We've all been there, or known someone who has: you finally replace that aging, annoying old laptop with something shiny and new, only to see a remarkably better laptop go on sale just a month or two later. Nobody likes to make a big purchase only to find they're stuck with last year's model. That credit card bill is all the harder to swallow when you're still paying for a laptop that's not even on sale anymore. How can you know when it's the right time to buy a new laptop, or if you really even need a new laptop at all?
Do You Really Need a New Laptop?
First, consider whether or not that sleek bundle of metal and silicon you're eyeing is even something you need. Sure, the new models are shiny and pretty and hold great promises of improved power and additional features your current laptop doesn't have. But consider this: as time goes on, the same money gets you more laptop, or the same power and features gets cheaper. The longer you hold on to the laptop you have, the more bang you'll get for your buck when you finally upgrade.
Consider what you do with your current laptop, and what you'd like to do. If your current model still works properly, runs all the apps you want to run well enough, and accesses all the services you want without problems, you might as well stick with it. The right time to get a new system is when you notice your needs have changed and your current laptop no longer meets those needs. Maybe you bought a heavier laptop because you rarely travel, but find yourself in a new job or position that requires lots of travel. Now, your laptop's weight and limited battery life are a constant source of frustration. Perhaps the games you played two years ago ran fine on your laptop, but modern games don't, and gaming is a big part of your laptop use. Maybe web services have evolved beyond your laptop's capabilities, and hi-def YouTube clips (for instance) stutter and chop, forcing you to view the lower-resolution version.
Obviously, if your laptop no longer works properly, is beyond warranty, and it will cost more to repair than it's really worth, you're better off buying something new. If that's the case, or if you find your needs have outgrown your current laptop, it's time to start shopping.
Timing Your Purchase
There are scores of considerations in buying a new laptop. Depending on your needs, you'll want to look at size, weight, battery life, performance (CPU, graphics, RAM, drive speed), storage options, and more. That's beyond the scope of this article - let's assume you have some idea of what you want. (If you don't, start with our Laptops Buying Guide.)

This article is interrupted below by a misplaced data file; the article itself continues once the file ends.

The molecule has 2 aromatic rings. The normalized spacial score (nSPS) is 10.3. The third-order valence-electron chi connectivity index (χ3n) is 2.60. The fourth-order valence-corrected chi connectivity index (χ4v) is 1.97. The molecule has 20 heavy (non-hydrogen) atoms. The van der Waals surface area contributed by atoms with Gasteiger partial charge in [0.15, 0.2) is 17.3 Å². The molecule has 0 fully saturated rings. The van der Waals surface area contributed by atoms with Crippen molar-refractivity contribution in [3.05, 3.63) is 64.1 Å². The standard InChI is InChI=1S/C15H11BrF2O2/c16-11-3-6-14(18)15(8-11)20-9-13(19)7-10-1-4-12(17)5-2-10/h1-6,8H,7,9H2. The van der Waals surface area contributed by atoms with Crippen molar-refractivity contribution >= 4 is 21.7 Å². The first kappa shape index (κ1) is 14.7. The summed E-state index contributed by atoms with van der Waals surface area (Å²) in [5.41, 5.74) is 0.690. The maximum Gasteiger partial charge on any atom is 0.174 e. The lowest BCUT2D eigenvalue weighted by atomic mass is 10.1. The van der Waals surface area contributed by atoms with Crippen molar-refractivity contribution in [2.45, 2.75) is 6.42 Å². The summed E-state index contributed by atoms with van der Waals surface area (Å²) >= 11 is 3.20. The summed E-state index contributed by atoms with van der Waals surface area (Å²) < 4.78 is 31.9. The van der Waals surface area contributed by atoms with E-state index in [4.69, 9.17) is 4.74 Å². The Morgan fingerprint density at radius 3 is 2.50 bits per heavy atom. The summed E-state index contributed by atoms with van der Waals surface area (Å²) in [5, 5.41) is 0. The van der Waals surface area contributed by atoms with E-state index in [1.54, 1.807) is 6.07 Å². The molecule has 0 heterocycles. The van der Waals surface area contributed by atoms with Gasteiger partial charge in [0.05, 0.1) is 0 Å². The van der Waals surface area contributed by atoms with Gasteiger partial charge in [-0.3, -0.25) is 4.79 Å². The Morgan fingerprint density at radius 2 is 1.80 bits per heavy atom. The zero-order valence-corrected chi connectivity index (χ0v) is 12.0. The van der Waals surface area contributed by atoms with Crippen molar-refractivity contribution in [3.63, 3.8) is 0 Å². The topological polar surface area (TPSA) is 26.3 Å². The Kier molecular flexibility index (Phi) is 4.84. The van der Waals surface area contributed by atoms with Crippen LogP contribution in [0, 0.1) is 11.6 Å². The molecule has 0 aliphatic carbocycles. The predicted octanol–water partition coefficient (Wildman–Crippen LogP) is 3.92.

You don't want to buy something only to have a better or cheaper model hit the market a few weeks later. At the same time, you can't wait forever. At some point you have to warm up your credit card and pull the trigger on a new laptop purchase. When is the right time?
If you're eyeing Apple's products, the timing is relatively simple. Apple doesn't shift prices all that often, so your biggest concern is to avoid buying a new MacBook just before the next major revision hits the market. Apple tends to update its laptop line twice a year: generally there's a significant change to the line-up in the spring (in the March to May timeframe) and some minor updates in the fall (October or November). The exact timing varies, but if you read the Apple-focused rumor sites and blogs, and visit our friends at MacWorld regularly, you'll get a sense of when the new models are coming.
Laptops on the Windows side come from a wide variety of vendors, and the timing is all over the map. When Intel released new processors (such as the "Sandy Bridge" 2nd Generation Core processors just released), you can count on updates to existing product lines from most major PC vendors. Other hot times for updates to laptop lines is in the late spring ("Dads and Grads") and mid-to-late summer ("Back to School"). You'll sometimes see a few new models leading into the holiday rush at the end of the year, but that time is more often consumed with special deals and discounts on existing models.
The biggest thing to remember is: Don't Panic (with apologies to Douglas Adams). No matter when you buy, you can be assured that something even better is going to come along before too long. Concentrate on the improvement of your new laptop over your old one and try not to get hung up on what you could have gotten if you had only waited another six months. If you waited to buy a new laptop until you really needed one, you didn't really miss out.
Don't Disregard the Previous Generation
Even when new laptop models hit the market, it might be worth considering the "old" models that were all the rage just a couple months prior. These are often sold at a deep discount to clear out inventory, possibly saving you hundreds of dollars. These may not have the glitz and glamour of the latest and greatest thing that just hit the market, but that hardly makes them obsolete. After all, these were perfectly great and current models just a couple months prior.
It's not like the fast-moving world of smartphones where new versions of the operating system may only be available on the latest phones, locking you old of exciting new features and software if you buy the older one. This is the world of Windows (or Mac OS, or Linux). The major software and capabilities are the same, and perhaps only run a little slower. If you can live with that, and if the just-retired model offers all the features you need, it's worth keeping them on your potential purchase list if the discounts are deep enough.